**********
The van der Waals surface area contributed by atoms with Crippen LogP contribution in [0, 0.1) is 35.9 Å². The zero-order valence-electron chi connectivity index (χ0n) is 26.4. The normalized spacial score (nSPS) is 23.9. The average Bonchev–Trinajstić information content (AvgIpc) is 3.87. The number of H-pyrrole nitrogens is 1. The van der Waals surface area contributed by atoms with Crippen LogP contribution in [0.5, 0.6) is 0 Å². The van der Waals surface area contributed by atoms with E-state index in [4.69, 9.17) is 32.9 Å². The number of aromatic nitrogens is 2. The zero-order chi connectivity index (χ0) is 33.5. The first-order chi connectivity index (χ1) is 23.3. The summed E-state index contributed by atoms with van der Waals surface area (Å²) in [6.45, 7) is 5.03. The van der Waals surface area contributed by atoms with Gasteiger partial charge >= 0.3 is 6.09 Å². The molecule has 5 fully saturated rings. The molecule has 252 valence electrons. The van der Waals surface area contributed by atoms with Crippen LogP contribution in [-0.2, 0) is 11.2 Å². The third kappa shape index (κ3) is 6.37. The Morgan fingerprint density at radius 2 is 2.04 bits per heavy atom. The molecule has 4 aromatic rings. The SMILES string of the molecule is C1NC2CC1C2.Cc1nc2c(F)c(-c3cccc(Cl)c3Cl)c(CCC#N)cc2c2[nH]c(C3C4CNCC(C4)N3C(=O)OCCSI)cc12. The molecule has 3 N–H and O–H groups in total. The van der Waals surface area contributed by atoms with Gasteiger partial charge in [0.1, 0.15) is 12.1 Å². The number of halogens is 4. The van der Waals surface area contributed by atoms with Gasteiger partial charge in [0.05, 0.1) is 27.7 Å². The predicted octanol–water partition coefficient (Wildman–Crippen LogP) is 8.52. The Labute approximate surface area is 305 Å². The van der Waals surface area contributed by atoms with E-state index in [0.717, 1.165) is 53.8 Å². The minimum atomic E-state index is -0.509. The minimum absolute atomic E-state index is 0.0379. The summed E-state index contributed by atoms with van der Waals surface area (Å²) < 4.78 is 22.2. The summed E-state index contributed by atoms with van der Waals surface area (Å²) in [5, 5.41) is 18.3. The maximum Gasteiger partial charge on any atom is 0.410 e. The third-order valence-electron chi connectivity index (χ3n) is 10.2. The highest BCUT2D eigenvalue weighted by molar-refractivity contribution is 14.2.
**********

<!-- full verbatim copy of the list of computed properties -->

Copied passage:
The van der Waals surface area contributed by atoms with Crippen LogP contribution in [0, 0.1) is 35.9 Å². The zero-order valence-electron chi connectivity index (χ0n) is 26.4. The normalized spacial score (nSPS) is 23.9. The average Bonchev–Trinajstić information content (AvgIpc) is 3.87. The number of H-pyrrole nitrogens is 1. The van der Waals surface area contributed by atoms with Crippen LogP contribution in [0.5, 0.6) is 0 Å². The van der Waals surface area contributed by atoms with E-state index in [4.69, 9.17) is 32.9 Å². The number of aromatic nitrogens is 2. The zero-order chi connectivity index (χ0) is 33.5. The first-order chi connectivity index (χ1) is 23.3. The summed E-state index contributed by atoms with van der Waals surface area (Å²) in [6.45, 7) is 5.03. The van der Waals surface area contributed by atoms with Gasteiger partial charge >= 0.3 is 6.09 Å². The molecule has 5 fully saturated rings. The molecule has 252 valence electrons. The van der Waals surface area contributed by atoms with Crippen LogP contribution in [-0.2, 0) is 11.2 Å². The third kappa shape index (κ3) is 6.37. The Morgan fingerprint density at radius 2 is 2.04 bits per heavy atom. The molecule has 4 aromatic rings. The SMILES string of the molecule is C1NC2CC1C2.Cc1nc2c(F)c(-c3cccc(Cl)c3Cl)c(CCC#N)cc2c2[nH]c(C3C4CNCC(C4)N3C(=O)OCCSI)cc12. The molecule has 3 N–H and O–H groups in total. The van der Waals surface area contributed by atoms with Gasteiger partial charge in [0.1, 0.15) is 12.1 Å². The number of halogens is 4. The van der Waals surface area contributed by atoms with Gasteiger partial charge in [0.05, 0.1) is 27.7 Å². The predicted octanol–water partition coefficient (Wildman–Crippen LogP) is 8.52. The Labute approximate surface area is 305 Å². The van der Waals surface area contributed by atoms with E-state index in [0.717, 1.165) is 53.8 Å². The minimum atomic E-state index is -0.509. The minimum absolute atomic E-state index is 0.0379. The summed E-state index contributed by atoms with van der Waals surface area (Å²) < 4.78 is 22.2. The summed E-state index contributed by atoms with van der Waals surface area (Å²) in [5, 5.41) is 18.3. The maximum Gasteiger partial charge on any atom is 0.410 e. The third-order valence-electron chi connectivity index (χ3n) is 10.2. The highest BCUT2D eigenvalue weighted by molar-refractivity contribution is 14.2.